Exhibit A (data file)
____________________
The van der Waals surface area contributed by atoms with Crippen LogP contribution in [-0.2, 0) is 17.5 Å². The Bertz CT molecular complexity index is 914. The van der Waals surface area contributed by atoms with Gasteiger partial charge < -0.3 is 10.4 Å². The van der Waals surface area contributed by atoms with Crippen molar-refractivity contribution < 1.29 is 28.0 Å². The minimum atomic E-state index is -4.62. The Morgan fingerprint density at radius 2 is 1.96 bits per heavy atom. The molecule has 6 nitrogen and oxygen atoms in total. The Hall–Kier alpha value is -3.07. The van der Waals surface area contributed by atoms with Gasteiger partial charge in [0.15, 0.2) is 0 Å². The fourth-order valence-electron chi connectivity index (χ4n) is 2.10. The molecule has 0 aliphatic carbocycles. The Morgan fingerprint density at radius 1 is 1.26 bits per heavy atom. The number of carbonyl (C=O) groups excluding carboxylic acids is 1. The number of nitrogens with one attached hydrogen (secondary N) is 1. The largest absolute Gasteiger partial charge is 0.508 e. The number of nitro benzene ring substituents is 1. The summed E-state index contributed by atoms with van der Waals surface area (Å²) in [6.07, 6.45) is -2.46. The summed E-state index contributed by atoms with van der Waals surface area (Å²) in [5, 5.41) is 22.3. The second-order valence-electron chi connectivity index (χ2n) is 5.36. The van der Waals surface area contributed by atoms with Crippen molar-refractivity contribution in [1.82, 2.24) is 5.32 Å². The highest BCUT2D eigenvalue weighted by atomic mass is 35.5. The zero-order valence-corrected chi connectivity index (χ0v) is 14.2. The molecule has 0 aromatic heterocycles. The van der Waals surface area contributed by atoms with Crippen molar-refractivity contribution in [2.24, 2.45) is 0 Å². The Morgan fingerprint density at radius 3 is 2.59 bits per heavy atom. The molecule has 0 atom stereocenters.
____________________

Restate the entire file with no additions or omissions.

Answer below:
The van der Waals surface area contributed by atoms with Crippen LogP contribution in [-0.2, 0) is 17.5 Å². The Bertz CT molecular complexity index is 914. The van der Waals surface area contributed by atoms with Gasteiger partial charge < -0.3 is 10.4 Å². The van der Waals surface area contributed by atoms with Crippen molar-refractivity contribution < 1.29 is 28.0 Å². The minimum atomic E-state index is -4.62. The Morgan fingerprint density at radius 2 is 1.96 bits per heavy atom. The molecule has 6 nitrogen and oxygen atoms in total. The Hall–Kier alpha value is -3.07. The van der Waals surface area contributed by atoms with Gasteiger partial charge in [0.15, 0.2) is 0 Å². The fourth-order valence-electron chi connectivity index (χ4n) is 2.10. The molecule has 0 aliphatic carbocycles. The Morgan fingerprint density at radius 1 is 1.26 bits per heavy atom. The number of carbonyl (C=O) groups excluding carboxylic acids is 1. The number of nitrogens with one attached hydrogen (secondary N) is 1. The largest absolute Gasteiger partial charge is 0.508 e. The number of nitro benzene ring substituents is 1. The summed E-state index contributed by atoms with van der Waals surface area (Å²) in [6.07, 6.45) is -2.46. The summed E-state index contributed by atoms with van der Waals surface area (Å²) in [5, 5.41) is 22.3. The second-order valence-electron chi connectivity index (χ2n) is 5.36. The van der Waals surface area contributed by atoms with Crippen molar-refractivity contribution in [1.82, 2.24) is 5.32 Å². The highest BCUT2D eigenvalue weighted by atomic mass is 35.5. The zero-order valence-corrected chi connectivity index (χ0v) is 14.2. The molecule has 0 aromatic heterocycles. The van der Waals surface area contributed by atoms with Crippen molar-refractivity contribution in [2.24, 2.45) is 0 Å². The Morgan fingerprint density at radius 3 is 2.59 bits per heavy atom. The molecule has 0 atom stereocenters.